Are you tired of the word productivity? I am too. I would bet you that it's one of most overused words in our vocabulary.
Now there is nothing wrong with being productive and it's certainly preferable to being busy. But the issue for you is how to be productive.
As a leader, a large part of your responsibility is to make ideas happen, in a chaotic environment. So you are always on the hunt for better strategies, best practices, killer tools, and even consulting productivity "experts."
Frankly, I think you are over-complicating the issue. How do I know, because I have also been on that same fruitless hunt? I used the better strategies, found the best practices, applied the killer tools, and even consulted the productivity "experts." And still I struggled to make ideas happen.
The result of my ineffective productivity was a frustrated team and confused upper management.
Productivity does not come natural. It's an organic, ever evolving system that you develop over time. And what I have discovered is that productivity has less to do with strategies, best practices, tools, and experts.
It has more to do with a plan of action, in my case three action items.
1. Share your vision with your team
Your team needs to understand where they are going. Like any great journey there needs to be a final destination. Why? Because 1. it gives your team clarity and 2. it allows your team to measure its progress. Without those critical pieces of information your team will languish; questioning your why and ultimately their why.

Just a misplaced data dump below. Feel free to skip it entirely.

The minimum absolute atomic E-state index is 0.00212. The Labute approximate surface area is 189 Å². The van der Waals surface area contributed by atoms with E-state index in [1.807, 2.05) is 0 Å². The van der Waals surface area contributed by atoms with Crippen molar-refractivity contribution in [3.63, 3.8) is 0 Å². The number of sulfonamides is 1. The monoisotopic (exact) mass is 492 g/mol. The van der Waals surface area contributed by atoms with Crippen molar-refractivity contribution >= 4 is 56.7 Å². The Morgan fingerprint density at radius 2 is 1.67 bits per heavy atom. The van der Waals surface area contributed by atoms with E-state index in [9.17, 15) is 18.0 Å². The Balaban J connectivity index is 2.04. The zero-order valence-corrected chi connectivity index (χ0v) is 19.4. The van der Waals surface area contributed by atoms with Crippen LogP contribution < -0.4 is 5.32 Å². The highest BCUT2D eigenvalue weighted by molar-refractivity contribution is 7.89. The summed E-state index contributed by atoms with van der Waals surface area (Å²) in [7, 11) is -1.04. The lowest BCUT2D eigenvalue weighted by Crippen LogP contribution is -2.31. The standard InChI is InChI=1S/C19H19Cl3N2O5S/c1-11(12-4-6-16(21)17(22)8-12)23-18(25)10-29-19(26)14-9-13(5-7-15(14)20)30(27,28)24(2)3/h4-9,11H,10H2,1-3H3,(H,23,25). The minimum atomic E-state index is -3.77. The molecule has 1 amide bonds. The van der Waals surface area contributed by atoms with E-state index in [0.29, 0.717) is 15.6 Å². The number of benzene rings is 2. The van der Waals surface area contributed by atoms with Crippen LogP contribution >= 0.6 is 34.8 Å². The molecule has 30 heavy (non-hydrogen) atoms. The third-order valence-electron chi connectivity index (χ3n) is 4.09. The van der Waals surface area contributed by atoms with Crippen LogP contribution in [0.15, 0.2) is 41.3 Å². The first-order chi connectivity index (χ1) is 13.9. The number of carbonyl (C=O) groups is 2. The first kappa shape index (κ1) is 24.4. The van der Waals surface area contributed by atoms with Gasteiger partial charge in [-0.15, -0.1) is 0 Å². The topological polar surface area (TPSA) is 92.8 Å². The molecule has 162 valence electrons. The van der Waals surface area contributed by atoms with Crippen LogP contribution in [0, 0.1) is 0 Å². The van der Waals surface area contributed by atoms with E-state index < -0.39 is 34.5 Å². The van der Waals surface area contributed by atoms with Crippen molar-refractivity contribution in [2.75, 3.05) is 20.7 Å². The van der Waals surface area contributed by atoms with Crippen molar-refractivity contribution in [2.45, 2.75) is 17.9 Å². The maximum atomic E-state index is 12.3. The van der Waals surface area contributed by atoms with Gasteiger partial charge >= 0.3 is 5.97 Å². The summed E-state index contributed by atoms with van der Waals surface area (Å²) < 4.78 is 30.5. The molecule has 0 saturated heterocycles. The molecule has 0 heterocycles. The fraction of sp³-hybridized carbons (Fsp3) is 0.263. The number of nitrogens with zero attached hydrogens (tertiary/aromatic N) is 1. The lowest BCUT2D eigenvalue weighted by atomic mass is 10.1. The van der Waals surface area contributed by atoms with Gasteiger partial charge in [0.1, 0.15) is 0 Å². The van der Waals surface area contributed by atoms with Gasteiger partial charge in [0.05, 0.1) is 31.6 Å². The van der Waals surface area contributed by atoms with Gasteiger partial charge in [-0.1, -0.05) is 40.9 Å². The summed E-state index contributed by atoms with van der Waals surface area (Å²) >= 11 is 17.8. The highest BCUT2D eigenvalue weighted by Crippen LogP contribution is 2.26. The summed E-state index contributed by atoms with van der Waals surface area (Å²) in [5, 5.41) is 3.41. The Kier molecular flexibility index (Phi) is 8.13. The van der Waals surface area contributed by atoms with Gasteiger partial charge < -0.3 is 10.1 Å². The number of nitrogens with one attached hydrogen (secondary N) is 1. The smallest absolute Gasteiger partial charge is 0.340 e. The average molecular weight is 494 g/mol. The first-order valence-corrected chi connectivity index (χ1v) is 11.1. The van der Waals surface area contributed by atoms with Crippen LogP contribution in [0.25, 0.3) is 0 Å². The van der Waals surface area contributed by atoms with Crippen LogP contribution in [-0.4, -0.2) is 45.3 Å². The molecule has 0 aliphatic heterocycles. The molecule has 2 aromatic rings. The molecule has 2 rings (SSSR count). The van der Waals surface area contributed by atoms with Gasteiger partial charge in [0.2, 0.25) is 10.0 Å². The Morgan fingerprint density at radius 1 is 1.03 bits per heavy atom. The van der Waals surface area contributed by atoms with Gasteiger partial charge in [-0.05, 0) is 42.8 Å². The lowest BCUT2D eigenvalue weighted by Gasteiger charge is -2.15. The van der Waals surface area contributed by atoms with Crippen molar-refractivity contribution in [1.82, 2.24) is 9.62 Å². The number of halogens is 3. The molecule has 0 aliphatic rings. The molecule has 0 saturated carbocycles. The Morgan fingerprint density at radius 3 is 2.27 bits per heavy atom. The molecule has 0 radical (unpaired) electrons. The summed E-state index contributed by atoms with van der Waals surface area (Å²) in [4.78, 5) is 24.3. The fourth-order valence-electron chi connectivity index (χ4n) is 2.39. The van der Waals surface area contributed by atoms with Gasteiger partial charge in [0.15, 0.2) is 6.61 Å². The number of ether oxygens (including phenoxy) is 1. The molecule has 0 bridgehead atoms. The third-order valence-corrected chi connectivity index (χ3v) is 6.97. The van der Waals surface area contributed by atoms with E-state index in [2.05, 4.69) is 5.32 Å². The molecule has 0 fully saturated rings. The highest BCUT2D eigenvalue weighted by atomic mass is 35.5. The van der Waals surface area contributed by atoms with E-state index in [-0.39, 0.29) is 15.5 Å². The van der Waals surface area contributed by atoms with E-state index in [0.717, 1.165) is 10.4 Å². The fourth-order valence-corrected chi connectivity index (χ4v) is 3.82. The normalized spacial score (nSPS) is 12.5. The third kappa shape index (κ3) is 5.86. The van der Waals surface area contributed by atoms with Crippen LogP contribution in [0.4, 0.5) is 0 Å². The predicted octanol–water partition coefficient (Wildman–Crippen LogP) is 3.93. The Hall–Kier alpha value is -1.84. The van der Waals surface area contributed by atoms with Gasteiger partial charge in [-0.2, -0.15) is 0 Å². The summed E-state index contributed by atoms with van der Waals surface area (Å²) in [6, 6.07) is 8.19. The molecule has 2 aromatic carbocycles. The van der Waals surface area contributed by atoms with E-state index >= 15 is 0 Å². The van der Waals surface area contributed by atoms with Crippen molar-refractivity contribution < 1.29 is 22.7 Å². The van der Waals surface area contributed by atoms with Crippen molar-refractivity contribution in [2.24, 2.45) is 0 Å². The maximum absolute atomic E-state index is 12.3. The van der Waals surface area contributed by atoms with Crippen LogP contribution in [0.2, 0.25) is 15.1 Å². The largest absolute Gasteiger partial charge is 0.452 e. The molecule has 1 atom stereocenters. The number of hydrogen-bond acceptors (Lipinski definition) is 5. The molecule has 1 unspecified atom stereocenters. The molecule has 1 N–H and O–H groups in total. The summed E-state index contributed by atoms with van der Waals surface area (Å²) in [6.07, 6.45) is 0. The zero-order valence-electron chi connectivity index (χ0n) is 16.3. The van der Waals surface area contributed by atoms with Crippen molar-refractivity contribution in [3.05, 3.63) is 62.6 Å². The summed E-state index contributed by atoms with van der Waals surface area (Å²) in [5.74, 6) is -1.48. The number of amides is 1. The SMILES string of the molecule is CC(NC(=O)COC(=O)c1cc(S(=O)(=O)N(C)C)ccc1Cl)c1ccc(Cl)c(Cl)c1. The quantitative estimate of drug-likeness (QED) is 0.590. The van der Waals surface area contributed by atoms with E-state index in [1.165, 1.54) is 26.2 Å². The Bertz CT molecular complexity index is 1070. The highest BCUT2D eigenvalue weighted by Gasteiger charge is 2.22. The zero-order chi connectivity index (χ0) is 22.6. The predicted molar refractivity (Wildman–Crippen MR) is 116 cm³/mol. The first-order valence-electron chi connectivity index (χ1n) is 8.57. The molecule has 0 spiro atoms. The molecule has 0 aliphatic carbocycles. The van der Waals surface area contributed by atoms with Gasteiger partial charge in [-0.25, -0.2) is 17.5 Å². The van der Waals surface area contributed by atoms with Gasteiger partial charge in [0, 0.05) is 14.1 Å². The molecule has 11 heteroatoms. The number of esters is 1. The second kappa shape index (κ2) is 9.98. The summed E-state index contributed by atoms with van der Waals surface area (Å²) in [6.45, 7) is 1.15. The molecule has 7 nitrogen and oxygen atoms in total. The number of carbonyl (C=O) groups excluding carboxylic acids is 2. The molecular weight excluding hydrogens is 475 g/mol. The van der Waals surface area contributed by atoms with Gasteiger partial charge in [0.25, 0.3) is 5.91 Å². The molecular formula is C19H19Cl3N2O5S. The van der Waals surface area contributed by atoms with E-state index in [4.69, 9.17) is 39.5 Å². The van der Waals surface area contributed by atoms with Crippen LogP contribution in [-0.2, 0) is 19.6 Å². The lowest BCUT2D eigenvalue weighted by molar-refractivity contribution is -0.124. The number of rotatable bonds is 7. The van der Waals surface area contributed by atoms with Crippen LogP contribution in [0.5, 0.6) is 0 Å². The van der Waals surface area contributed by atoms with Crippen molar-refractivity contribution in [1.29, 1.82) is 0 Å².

Lux Narayan, CEO of Unmetric, explains that "essentially, this is the way to attract the best people and have them do their best because everyone wants to be part of something bigger than just coming in, collecting a paycheck and going home."
2. Celebrate your accomplishments
Nice job! Great work! Well done! These are powerful team building words.
And recognizing your team for a job well done is not only agreeable, but it contributes to a robust company culture. In the 2015 Employee Recognition Report, SHRM/Globoforce Survey found that companies are paying particular attention to culture as a competitive advantage.
Companies are witness to how cultivating a healthy culture, through recognition and appreciation, improves employee work satisfaction. And ultimately, increases the company's bottom line.
Here’s what companies who took part in the survey had to say about their employee recognition program:
- 90% say it positively impacted engagement
- 88% say it helps instill and reinforce corporate values
- 85% say it adds humanity in the workplace
Yes, a simple "thank-you" is always appreciated but in today's competitive job market employees are looking for more creative recognition programs.
3. Work within constraints
Brooklyn-based designer Damien Correll, explains that, "constraints usually make me think in a different way than I would maybe naturally think."
Yes, having an unlimited budget, resources, or support sounds like the perfect plot. Unfortunately, there is a catastrophic downside to the unlimited plan -- unreliable expectations.
Giving your team carte blanche is equal to you saying "I have no clue what I want so you figure it out." Next your team will become paralyzed, locked in the deadly struggle of ideation.
Creating restrictions. Setting expectations. Designs an environment where there is a bias towards action on an idea. Your team is then free to become hyper-focused on what matters most, allowing them to make the expected progress.
Chances are you already have a productivity system that works for you. And all you ever needed was a better operational framework. I would start with #2.
And leverage an employee recognition program that will drive the productivity of your team and improve the bottom line for your company.